I just wrote this for my class and thought i'd put it out there... The central question, by Deborah Gray White’s interpretation, that black women and men faced in the first half of the 20th century was this: “Does racial progress depend more on men to play patriarchal roles or on women to overcome sexual and racial oppression? (141). She explored this by tracing how discourse on gender and responsibility (for racial uplift) changed over time and across class lines. Although the book focused prima I just wrote this for my class and thought i'd put it out there... The central question, by Deborah Gray White’s interpretation, that black women and men faced in the first half of the 20th century was this: “Does racial progress depend more on men to play patriarchal roles or on women to overcome sexual and racial oppression? (141). She explored this by tracing how discourse on gender and responsibility (for racial uplift) changed over time and across class lines. Although the book focused primarily on the intellectual history of a few prominent leaders of the movements, she did explore to some degree how and where the broader movement influenced its leaders, vise versa, and how disjuncts between the two led to decline in leadership and representation. I have a burning curiosity to know the details of the relationship between Amy Jacques Garvey and Marcus Garvey. How do two individuals with such vastly different views on women exist both publicly and privately as partners? How did they negotiate their differences? Was he less patriarchal and she less feminist in private life than in public? As I was reading this book I had an essay by Elsa Barkley Brown in my thoughts, imagining how she would respond to this style of history. Elsa Barkley Brown uses a metaphor of jazz versus classical to illustrate different styles of thinking, and different styles of writing history. Brown writes that like jazz, “history is also everybody talking at once, multiple rhythms being played simultaneously (279). She laments that too many historians are suffering from “classical” training: “we require surrounding silence—of the audience, of all the instruments not singled out as the performers in this section, even of any alternative visions than the composer’s” (298). Brown’s metaphor fits nicely with White’s narrative of black women’s organizing. In White’s narrative, virtually only one character spoke at a time, and only rarely in conversation with other influences or people of the time. For instance, we spoke in class about White’s representation of a “women’s era” followed by a “men’s era” and reflected on the lack of conversation between men and women about the role of gendered responsibility in racial uplift. Further, White rarely brought in “alternative visions than the composer’s,” heavily relying on movement leaders to reveal the sentiments of the day.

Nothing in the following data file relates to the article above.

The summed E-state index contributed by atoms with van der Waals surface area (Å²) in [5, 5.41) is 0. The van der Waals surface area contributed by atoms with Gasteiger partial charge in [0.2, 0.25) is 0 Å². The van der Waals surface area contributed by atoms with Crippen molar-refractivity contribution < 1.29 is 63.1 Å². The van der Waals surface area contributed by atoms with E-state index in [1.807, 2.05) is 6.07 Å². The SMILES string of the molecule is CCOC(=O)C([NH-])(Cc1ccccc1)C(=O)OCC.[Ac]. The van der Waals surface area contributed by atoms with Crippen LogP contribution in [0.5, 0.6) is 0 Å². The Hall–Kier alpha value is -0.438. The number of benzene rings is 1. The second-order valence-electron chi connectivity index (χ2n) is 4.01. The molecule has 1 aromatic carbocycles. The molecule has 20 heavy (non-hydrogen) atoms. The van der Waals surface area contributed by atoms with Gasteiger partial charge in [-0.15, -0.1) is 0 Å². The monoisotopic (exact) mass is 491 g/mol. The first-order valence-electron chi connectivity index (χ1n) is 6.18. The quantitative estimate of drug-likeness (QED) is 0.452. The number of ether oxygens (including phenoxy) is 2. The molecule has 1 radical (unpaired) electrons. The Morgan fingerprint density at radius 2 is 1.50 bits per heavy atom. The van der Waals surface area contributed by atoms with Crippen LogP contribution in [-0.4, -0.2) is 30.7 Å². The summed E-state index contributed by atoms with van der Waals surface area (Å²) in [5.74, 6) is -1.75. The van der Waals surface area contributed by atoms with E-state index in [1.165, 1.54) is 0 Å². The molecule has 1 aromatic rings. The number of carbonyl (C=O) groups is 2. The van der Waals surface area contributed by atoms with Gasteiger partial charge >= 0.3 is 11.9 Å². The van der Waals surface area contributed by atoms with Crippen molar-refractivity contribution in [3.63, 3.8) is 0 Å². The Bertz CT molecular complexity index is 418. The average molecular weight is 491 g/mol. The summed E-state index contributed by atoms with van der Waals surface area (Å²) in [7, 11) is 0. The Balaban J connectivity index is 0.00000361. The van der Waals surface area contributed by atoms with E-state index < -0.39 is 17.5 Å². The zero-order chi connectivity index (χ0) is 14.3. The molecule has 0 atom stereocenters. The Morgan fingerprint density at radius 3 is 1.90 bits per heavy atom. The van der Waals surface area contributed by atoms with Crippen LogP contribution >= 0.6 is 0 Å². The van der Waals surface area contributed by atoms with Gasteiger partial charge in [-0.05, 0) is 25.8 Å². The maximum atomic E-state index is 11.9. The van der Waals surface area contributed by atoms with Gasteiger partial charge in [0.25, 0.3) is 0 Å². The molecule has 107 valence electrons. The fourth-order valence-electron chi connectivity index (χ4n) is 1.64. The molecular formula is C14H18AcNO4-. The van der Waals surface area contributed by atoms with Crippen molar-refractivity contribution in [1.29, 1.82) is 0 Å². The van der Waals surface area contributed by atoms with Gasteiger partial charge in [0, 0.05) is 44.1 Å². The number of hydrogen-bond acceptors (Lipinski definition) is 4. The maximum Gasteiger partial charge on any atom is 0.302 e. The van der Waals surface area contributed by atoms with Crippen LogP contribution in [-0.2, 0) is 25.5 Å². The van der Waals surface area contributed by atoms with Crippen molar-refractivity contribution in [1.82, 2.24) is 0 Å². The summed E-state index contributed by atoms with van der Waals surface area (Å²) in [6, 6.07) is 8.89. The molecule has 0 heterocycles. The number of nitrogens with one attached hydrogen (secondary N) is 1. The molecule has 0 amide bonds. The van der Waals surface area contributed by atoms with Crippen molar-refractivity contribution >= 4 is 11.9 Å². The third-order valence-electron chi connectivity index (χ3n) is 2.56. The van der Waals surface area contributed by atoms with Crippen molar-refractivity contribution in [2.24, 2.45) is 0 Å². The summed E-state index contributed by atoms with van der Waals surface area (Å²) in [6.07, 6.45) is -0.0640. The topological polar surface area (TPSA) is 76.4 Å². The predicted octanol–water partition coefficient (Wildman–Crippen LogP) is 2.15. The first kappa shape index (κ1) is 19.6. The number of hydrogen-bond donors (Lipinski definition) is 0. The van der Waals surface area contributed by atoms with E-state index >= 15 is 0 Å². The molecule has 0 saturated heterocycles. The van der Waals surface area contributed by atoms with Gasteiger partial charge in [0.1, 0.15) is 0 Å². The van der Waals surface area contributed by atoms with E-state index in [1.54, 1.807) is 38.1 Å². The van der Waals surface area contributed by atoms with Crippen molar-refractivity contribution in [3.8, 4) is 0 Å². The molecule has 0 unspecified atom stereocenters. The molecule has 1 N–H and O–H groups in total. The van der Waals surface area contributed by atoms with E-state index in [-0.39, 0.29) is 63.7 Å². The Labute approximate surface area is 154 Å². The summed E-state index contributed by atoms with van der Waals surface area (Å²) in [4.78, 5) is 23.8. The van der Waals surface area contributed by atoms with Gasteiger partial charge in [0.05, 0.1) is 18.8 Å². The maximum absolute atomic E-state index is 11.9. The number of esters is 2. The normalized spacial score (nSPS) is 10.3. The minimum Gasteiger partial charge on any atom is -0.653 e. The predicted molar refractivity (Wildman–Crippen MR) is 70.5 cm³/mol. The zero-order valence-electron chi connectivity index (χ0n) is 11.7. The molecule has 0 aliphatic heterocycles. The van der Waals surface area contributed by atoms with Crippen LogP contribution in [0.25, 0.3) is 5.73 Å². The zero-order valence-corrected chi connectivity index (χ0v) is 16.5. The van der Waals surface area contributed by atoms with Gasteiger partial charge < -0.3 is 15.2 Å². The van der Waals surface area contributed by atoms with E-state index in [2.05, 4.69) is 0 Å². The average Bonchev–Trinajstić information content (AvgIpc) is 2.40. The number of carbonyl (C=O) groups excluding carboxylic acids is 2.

2. 4 out of 5

    Kelley